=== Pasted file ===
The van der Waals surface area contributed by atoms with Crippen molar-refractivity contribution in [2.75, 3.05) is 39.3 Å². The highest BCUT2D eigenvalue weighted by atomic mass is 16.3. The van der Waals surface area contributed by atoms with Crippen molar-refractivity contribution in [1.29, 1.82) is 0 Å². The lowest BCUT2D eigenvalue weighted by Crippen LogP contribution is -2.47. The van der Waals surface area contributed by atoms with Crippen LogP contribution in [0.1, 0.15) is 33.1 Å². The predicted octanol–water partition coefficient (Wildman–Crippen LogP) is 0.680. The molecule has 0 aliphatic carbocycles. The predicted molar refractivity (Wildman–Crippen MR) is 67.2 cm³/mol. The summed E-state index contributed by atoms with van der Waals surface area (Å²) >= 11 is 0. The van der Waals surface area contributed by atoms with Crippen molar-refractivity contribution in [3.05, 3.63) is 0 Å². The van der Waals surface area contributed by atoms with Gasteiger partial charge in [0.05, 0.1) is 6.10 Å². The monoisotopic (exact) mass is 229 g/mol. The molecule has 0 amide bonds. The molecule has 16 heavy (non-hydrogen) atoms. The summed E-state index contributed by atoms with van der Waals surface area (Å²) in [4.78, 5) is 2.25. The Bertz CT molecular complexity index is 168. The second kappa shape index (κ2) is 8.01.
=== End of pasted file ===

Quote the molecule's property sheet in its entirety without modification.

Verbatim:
The van der Waals surface area contributed by atoms with Crippen molar-refractivity contribution in [2.75, 3.05) is 39.3 Å². The highest BCUT2D eigenvalue weighted by atomic mass is 16.3. The van der Waals surface area contributed by atoms with Crippen molar-refractivity contribution in [1.29, 1.82) is 0 Å². The lowest BCUT2D eigenvalue weighted by Crippen LogP contribution is -2.47. The van der Waals surface area contributed by atoms with Crippen LogP contribution in [0.1, 0.15) is 33.1 Å². The predicted octanol–water partition coefficient (Wildman–Crippen LogP) is 0.680. The molecule has 0 aliphatic carbocycles. The predicted molar refractivity (Wildman–Crippen MR) is 67.2 cm³/mol. The summed E-state index contributed by atoms with van der Waals surface area (Å²) >= 11 is 0. The van der Waals surface area contributed by atoms with Crippen molar-refractivity contribution in [3.05, 3.63) is 0 Å². The van der Waals surface area contributed by atoms with Gasteiger partial charge in [0.05, 0.1) is 6.10 Å². The monoisotopic (exact) mass is 229 g/mol. The molecule has 0 amide bonds. The molecule has 16 heavy (non-hydrogen) atoms. The summed E-state index contributed by atoms with van der Waals surface area (Å²) in [4.78, 5) is 2.25. The Bertz CT molecular complexity index is 168. The second kappa shape index (κ2) is 8.01.